Lincroft, N.J. – Christian Brothers Academy (CBA) publicly revealed its strategy for the next 50 years on Friday night with a gala reception held at Navesink Country Club to announce expansion plans and declare a June groundbreaking with what is being called “Project 50th.”
In introducing the evening, vice-president and former principal Bro. Ralph Montedoro, FSC emphasized that Project 50th was the last dream and vision of Bro. Andrew O’Gara, FSC, beloved former principal and president of the school, who died shortly after revealing his expectations to grow the school’s academic, physical, and endowment opportunities.
The school officially celebrated its 50th anniversary last fall with a Mass celebrated by Most Rev. John M. Smith of the Diocese of Trenton on Nov. 9.
The total scope of the $23 million project is structured into three phases with the strategic construction of administrative offices previously completed - as phase one - and 60 percent of the $10 million second phase already collected to break ground this June on a state-of-the-art Library and Media Center, two high-tech science labs, and a guidance suite.
Referring to the impending second phase as the centerpiece of Project 50th, President Bro. Frank Byrne, FSC described the significance that schools keep ahead of the learning curve with information technology and said, “Information has changed so much, just in the last decade. If you are going to send your children out into the world and into the workforce, they need to know how to find information, digest it, and turn it around. If you can’t do that you’re at a disadvantage.”
The third phase of Project 50th includes enhancement to the athletic facilities including the construction of an Aquatic Center, Field House, and expansion of the McKay Gymnasium and locker rooms.
While all three phases of the capital campaign maintain distinct characteristics for advancement, each phase allows for future endowment growth to ensure the school’s mission of superior education for any qualified student. Bestowing over $1 million a year in both need based and merit scholarship, Bro. Frank called their scholarship funding the core of La Sallian education principles.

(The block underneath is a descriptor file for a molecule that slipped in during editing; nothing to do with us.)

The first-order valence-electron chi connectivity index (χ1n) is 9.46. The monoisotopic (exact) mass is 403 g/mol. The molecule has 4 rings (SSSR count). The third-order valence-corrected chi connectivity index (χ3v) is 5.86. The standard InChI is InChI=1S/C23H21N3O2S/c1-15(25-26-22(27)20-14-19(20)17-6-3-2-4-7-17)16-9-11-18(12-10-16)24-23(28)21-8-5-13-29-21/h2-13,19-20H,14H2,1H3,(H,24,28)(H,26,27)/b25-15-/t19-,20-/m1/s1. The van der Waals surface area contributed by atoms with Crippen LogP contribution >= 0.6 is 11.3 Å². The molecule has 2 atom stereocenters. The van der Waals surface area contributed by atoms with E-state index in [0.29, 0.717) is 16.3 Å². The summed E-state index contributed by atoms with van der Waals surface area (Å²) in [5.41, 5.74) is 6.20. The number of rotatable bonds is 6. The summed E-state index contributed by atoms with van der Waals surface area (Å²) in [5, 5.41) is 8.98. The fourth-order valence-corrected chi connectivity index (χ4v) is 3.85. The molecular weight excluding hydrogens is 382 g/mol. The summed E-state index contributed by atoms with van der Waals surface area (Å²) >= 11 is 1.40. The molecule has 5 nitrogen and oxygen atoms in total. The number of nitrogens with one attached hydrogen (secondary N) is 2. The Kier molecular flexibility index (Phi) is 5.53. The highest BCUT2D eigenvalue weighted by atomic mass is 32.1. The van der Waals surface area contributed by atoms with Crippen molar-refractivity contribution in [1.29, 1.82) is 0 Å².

“Our goal is to not turn any capable student away,” he said. “One of the greatest legacies of Brother Andrew will be that he built our endowment program, which is a real tribute to him as well as our benefactors; the money that is generously donated to CBA goes directly towards financial aid.”
According to the NJ School District per-pupil costs for 2008-2009, CBA’s cost ranks well below the mean of Monmouth County schools yet CBA’s average SAT scores place among the highest among Monmouth County schools.
With the multifaceted structure of Project 50th, Campaign Chairman Joseph Tort, class of 1976, is hopeful that the vast majority of CBA’s 9,000 alumni will take part in some way. “There’s something for everybody in Project 50th,” Tort explained. “Endowment (scholarship) funding, athletic growth, or academic advancement.”
Taking the campaign forward in Bro. Andrew’s honor, Tort said the project took roots expeditiously and that Bro. Andrew’s zeal gave the committee “the ultimate inspiration by virtue of his absence.”
Addressing the nearly 300 participants at the 50th Anniversary Celebration Gala on Friday, Chairman of the Board of Trustees John Giunco, class of 1970, announced the school’s recognition by the U.S. Congress, State Senate, and Monmouth County Board of Freeholders by sharing written proclamations commemorating the anniversary and celebrating the school’s plans for the next 50 years.
A graduate of the class of 1975, Bro. Frank described CBA’s distinctive brand as compassionate competitiveness in an atmosphere of brotherhood. “One of the unique things at CBA is the fraternity and bond that the young men have from the day they come in as freshmen and beyond that when they graduate as alumni,” he said. “I often express to the students that it’s not just a four-year experience, at CBA it’s an experience that will last a lifetime.”